Save for decades so you can watch more TV!
Here's a question I regularly ask in my Rule Your Retirement service: Do you really want to retire?
I've met plenty of ex-retirees who gave up work, but then gave up not-working because they found retirement pretty boring.
A recent article in U.S. New & World Report may explain why. It highlights the differences between how retirees and how workers spend their time. Retirees spend a little more time than the wage-slaves sleeping, eating, shopping, and doing household chores. But the real difference is that the average retiree watches almost 90 minutes more TV a day.
From the article:
How Seniors Age 65 to 74 Spend Their Day in Hours
(Results for the total population age 15 and older are in parenthesis.)
* Personal care activities (including sleep) 9.51 (9.39)
* Eating and drinking 1.46 (1.23)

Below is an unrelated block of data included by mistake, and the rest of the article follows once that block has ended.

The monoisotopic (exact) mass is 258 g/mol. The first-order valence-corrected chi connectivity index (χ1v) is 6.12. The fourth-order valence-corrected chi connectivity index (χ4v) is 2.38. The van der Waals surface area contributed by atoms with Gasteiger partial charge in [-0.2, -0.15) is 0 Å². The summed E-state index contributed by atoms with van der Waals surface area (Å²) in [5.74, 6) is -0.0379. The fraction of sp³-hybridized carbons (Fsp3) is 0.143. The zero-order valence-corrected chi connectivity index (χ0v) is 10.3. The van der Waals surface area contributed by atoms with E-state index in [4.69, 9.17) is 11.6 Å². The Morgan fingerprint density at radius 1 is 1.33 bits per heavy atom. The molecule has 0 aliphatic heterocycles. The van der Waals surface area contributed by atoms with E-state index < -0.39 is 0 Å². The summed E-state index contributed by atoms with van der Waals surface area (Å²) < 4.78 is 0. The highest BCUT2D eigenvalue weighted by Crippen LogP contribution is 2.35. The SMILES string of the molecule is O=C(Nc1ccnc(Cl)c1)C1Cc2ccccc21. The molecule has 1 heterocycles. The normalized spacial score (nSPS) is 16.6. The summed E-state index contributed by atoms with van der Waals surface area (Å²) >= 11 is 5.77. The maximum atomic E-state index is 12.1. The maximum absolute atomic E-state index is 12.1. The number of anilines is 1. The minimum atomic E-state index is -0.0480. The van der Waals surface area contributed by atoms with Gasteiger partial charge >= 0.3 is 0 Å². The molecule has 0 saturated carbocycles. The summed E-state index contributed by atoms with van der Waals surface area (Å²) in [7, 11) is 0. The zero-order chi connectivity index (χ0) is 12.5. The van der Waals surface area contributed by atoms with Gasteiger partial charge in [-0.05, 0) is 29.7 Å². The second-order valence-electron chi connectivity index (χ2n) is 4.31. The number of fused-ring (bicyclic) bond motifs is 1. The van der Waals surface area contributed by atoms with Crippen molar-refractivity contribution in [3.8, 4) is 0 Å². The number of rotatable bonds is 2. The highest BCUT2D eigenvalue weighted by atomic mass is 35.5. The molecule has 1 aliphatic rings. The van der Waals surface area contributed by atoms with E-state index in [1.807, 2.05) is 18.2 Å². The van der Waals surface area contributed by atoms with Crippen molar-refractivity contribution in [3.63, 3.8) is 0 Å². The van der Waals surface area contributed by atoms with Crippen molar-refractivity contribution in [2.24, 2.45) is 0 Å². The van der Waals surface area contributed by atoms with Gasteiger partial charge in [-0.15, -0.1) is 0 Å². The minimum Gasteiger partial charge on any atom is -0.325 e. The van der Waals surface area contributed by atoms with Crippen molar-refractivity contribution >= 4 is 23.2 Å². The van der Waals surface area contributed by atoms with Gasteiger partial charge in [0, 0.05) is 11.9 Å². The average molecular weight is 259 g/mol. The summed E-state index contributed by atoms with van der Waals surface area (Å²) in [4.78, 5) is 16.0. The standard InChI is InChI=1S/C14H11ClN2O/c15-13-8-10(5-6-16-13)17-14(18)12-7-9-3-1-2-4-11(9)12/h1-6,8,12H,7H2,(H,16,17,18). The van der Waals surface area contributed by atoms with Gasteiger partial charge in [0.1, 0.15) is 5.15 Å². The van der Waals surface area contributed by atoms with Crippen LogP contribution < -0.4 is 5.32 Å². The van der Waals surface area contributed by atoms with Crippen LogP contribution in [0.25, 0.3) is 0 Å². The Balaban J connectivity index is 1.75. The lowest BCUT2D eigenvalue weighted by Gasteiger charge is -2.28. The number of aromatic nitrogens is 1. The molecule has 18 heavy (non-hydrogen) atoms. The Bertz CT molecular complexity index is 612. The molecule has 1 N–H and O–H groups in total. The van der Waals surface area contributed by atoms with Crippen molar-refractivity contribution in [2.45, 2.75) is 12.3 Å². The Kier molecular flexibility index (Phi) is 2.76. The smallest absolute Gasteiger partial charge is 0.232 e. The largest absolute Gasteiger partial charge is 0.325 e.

* Household activities 2.27 (1.73)
* Purchasing goods and services 0.92 (0.77)
* Caring for household members 0.09 (0.53)
* Caring for nonhousehold members 0.31 (0.23)
* Work 1.23 (3.73)
* Education 0.02 (0.47)
* Civic and Religious activities 0.54 (0.33)
* Leisure and sports 7.12 (5.18)
o Watching TV 3.96 (2.55)
o Sports and exercise 0.29 (0.27)
o Socializing 0.62 (0.54)
o Reading 0.77 (0.32)
o Relaxing/thinking 0.41 (0.27)
o Leisure computer use 0.35 (0.31)
* Telephone calls, mail, and e-mail 0.25 (0.21)
* Other activities 0.29 (0.20)
Source: Bureau of Labor Statistics, 2008.
Now, if your vision of the ideal retirement involves more eating, sleeping, shopping, and TV, then this might be right up your alley. "It sure beats working," you might be saying.
But for me -- and I suspect others -- I'm not deferring current consumption in order to linger longer in bed, at the table, at the mall, or in front of the tube.
When it comes to retirement, you should have a plan for how you'll spend your time as well as your money. Otherwise, it'll get frittered away, like the cash in your wallet. And for retirees, it's their last chance to make the most of their time.
Robert Brokamp is the senior advisor for The Motley Fool's Rule Your Retirement service.